Spend enough time with Fassbinder, and it … well it can become like collecting. It means that in the later films, it’s always a pleasure to see an actor like Günther Kaufmann , whom we could consider old-school Fassbinder; or such an important part of the stable, that he can truly be called a Fassbinder actor, which I think is fair in his case. He is one of the absolute central figures to Fassbinder’s cinema, although his appearances are sometimes purely talismanic.
Here then, if you’ve watched enough Fassbinder, a guy like Günther Kaufmann appears as something of a treat – and like an old friend, it’s a pleasure to see him. For the fans, the added bonus in this film is that Kaufmann is speaking English, pretending to be American. I guess for a film like this, which is so wound up in the story of post-war Germany, an American GI figure is quite essential.
Well, Kaufmann is very good in a bar room fight, being just the right size to throw people over his shoulders, and when the anti-imperialist protestors appear in the nightclub, he is the one that ends up brawling – well he is a soldier. If you are into reading deeper cultural meanings, then the brief scene in Lola’s mother’s house, where Kaufmann (speaking pretend German) meets Lola (speaking a hilariously student –accentuated English) exchange basic school boy and girl language pleasantries, a symbol of Germany once more meeting the world, and belonging as a part of it. Brief, but truly hilarious.
The best Von Bohm given by Armin Mueller-Stahl is when he gets his brand new TELEFUNKEN. Obviously Fassbinder has great fun with it too, allowing some classic Gunther Kaufmann GI comedy English. The television! Which sardonic Fassbinder examination of the 1950s would be without it? The characters’ enjoyment of the test picture; bathed in lilac the television operative adjusts the aerial; Das is ein teste spiel.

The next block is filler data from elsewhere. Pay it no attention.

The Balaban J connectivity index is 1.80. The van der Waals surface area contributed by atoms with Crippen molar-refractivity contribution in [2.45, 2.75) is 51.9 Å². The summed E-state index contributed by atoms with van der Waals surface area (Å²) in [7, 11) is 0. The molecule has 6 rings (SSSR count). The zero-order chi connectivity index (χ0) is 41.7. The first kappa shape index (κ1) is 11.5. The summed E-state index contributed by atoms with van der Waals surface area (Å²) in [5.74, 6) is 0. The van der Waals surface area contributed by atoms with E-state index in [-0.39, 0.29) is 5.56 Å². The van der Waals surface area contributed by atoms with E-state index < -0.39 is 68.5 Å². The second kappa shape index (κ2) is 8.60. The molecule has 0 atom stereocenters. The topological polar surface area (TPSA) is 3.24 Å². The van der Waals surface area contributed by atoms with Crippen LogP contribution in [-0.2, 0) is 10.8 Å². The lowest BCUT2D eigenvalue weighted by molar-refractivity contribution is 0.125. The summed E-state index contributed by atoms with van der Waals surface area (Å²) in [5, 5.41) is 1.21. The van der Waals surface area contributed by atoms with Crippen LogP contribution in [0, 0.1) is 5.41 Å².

The best thing about the television is the extra button that Von Bohm doesn’t understand; but it’s there in case they ever get another channel . Armin Mueller-Stahl ‘s joke ‘Do you hear that Frau Kummer! We may get a second channel!’ only gets funnier and funnier, long after RWF passed away. It is a portrait of consumer satisfaction; a very serious and powerful image; Von Bohm lights cigarette; the lilac light and the complete living room; watching the test card on the first ever generation of television.
Kaufmann is just so funny; like a character from Popeye. With his box of Marlboro sticking out of his grocery bag. His impression of an American is excellent, and this is quite an achievement because you can alos detec that his English is not at all strong. But the way he says ‘they run around the clock,’ talking about the 12 TV channels they have in America, it is pure Yank, just beautiful.
It’s really hard to find movie precedents for Gunther Kaufmann and the kinds of conversations he has with people in Fassbinder films. The encounters with Von Bohm are just like we’ve all seen, two tourists meeting on holiday, trying their best at each other’s languages. It is really touching.